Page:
The memories of Tampa Bay Buccaneers running back Ricky Bell are enduring. He fought for yards when it seemed there was none. Walking off the field past the point of exhaustion. A uniform that so rarely finished with the game anywhere near clean. A back that blocked as good as he ran. The workhorse on a team of lovable misfits that went from worst to first and took the ‘79 NFL by storm. A memorable player for memorable times.
Apple Falls Close to the Tree
In Des Moines, Washington, on the Mt. Rainier High School basketball team you will find a young man with a striking resemblance and similar name to a legendary Buccaneer. His name is Ricky Bell III, and he is the grandson of the late Ricky Bell. Whether in the secondary for the Mt. Rainier football team, or at guard/point guard on the Rams basketball squad, Bell is fast. Real fast. As most will remember, so too was his grandfather.
Does Any of this Ring a “Bell”
Selected by Tampa Bay first overall in the 1977 draft, Ricky Bell became synonymous with what it meant to be a Buccaneers running back. Or is it that all Buccaneer running backs would be compared to what it was meant to be Ricky Bell?
Originally a linebacker, his blocking skills, and speed between the tackles would eventually lead him to the USC backfield. In 1975, the California native rushed for 1,875 yards and finished third in Heisman Trophy voting for the season. In 1976, Bell would lead the Trojans to an 11-1 record and finish second in Heisman voting to Pittsburgh running back Tony Dorsett.
Having played for John McKay at USC until 1975, Ricky Bell would be drafted ahead of Tony Dorsett in that 1977 draft. Bell rushed for 1,263 yards in 1979 and combined with a historic Buccaneers defense led by Lee Roy Selmon. Tampa would go from worst to first all the way to the NFC Championship game. Bell had 142 yards and two touchdowns in the Buccaneers’ first playoff victory in team history. A victory over the Philadelphia Eagles that would carry Tampa Bay to the NFC Championship game and all at once, remove the bitter taste of the 0-26 franchise start for the Buccaneers team.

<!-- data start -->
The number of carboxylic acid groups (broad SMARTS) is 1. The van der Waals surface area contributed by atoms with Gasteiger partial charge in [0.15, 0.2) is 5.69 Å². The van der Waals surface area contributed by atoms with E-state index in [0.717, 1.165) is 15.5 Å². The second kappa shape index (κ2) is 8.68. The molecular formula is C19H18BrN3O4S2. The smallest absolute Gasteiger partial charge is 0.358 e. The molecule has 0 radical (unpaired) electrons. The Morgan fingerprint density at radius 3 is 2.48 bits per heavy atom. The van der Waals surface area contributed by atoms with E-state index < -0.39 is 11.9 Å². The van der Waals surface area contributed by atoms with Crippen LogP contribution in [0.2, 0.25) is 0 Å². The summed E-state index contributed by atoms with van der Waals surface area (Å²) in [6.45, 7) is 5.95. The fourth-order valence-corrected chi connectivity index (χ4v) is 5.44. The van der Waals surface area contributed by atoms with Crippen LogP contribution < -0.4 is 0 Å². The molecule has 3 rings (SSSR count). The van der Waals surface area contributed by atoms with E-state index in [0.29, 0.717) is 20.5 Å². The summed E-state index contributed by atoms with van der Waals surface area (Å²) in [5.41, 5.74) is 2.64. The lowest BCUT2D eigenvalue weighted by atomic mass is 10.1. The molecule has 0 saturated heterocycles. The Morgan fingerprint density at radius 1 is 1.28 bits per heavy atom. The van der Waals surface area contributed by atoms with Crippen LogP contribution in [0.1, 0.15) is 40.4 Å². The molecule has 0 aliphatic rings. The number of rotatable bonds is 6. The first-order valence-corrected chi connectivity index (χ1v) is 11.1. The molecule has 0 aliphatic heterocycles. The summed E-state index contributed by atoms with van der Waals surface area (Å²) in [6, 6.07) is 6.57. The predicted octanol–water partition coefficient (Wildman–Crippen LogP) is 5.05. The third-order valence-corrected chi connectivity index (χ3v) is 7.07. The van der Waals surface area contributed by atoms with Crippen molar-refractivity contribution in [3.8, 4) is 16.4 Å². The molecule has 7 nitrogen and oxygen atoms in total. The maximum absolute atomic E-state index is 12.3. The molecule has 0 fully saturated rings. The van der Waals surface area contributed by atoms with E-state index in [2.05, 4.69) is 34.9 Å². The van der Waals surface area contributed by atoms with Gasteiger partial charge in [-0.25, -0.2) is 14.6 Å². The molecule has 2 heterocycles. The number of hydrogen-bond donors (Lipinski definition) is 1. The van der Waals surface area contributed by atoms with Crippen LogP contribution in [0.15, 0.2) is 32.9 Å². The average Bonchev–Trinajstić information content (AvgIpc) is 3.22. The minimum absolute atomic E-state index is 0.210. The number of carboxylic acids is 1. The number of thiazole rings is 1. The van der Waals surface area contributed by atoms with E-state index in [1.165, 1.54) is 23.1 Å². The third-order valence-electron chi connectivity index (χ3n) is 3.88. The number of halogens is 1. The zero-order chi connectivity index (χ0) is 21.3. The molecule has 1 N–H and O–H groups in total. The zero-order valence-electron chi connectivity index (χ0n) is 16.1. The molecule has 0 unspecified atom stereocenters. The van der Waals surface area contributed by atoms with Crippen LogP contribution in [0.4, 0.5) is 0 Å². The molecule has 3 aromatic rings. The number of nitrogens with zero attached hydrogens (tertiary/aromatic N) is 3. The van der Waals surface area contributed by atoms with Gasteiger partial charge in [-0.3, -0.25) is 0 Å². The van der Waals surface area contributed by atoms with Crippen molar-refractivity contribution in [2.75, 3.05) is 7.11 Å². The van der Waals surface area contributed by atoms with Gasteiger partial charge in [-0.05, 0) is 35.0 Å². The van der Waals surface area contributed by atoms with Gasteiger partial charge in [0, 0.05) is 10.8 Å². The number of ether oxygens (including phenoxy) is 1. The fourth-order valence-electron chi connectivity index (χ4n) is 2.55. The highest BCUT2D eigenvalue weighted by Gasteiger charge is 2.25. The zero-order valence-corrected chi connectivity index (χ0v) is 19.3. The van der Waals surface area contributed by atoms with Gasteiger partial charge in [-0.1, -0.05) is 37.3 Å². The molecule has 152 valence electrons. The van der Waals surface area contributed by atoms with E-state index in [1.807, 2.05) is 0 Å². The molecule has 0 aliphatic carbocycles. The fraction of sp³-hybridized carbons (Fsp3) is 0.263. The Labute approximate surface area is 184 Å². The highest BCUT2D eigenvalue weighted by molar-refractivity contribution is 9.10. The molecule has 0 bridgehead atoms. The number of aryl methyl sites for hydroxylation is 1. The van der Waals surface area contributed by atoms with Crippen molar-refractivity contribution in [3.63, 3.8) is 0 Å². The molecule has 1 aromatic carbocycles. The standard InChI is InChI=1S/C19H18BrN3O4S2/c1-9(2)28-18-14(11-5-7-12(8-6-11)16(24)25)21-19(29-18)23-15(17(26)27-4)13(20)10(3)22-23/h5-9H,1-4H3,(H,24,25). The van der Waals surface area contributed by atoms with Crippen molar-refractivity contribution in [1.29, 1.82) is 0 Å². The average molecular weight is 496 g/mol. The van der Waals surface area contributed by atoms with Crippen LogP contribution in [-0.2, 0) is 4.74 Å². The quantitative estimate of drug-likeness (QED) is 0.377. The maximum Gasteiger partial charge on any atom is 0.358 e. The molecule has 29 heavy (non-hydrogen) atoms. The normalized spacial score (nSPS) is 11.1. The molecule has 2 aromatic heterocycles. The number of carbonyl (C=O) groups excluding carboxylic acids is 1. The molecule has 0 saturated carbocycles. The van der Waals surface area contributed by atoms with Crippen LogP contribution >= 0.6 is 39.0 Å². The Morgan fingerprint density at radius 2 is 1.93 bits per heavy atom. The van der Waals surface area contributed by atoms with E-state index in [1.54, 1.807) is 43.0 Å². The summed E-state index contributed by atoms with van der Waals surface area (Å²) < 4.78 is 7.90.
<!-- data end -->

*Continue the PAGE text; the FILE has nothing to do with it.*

Just five years later, number 42 would leave us way too soon at the age of 29. Bell passed of heart failure from the disease dermatomyositis. The entire Tampa Bay community had been touched by greatness. The team would induct Ricky Bell into the Krewe of Honor in 1991. Many Buccaneer fans still wonder not if, but when such an integral part of that historic 1979 season will get his name up at Raymond James Stadium and permanent placement in the Ring of Honor.
One of Our Own
The past couple of years we have been watching Ricky Bell III develop into quite an athlete. Recently selected to the 2020 East-West All-State Football Game. Bell has also received accolades for basketball including NPSL 4A Basketball Most Valuable Player and was unanimously voted NPSL Cascade Division MVP. He is starting to get a lot of attention.
After drafting Ricky Bell in 1977, Head Coach John McKay would say:
“The one distinctive characteristic about Ricky is his great desire to play and be the best”.
As long as Bell III continues to follow in grandpa’s footsteps, he will remind us of what his family meant to an upstart band of pirates so long ago.
This is a legacy Buccaneer fans embrace. The patriarch of the Bell family had a large part in the first winning Tampa Bay had with their football team. Now, a grandson that would make a grandfather proud. Ricky Bell III is making sports memories for an entirely different generation of sports fans. To his father Ricky Bell Jr., and the rest of the Bell family, warm Tampa Bay wishes for continued success in 2020 and beyond.
Photo credit: buccaneers.com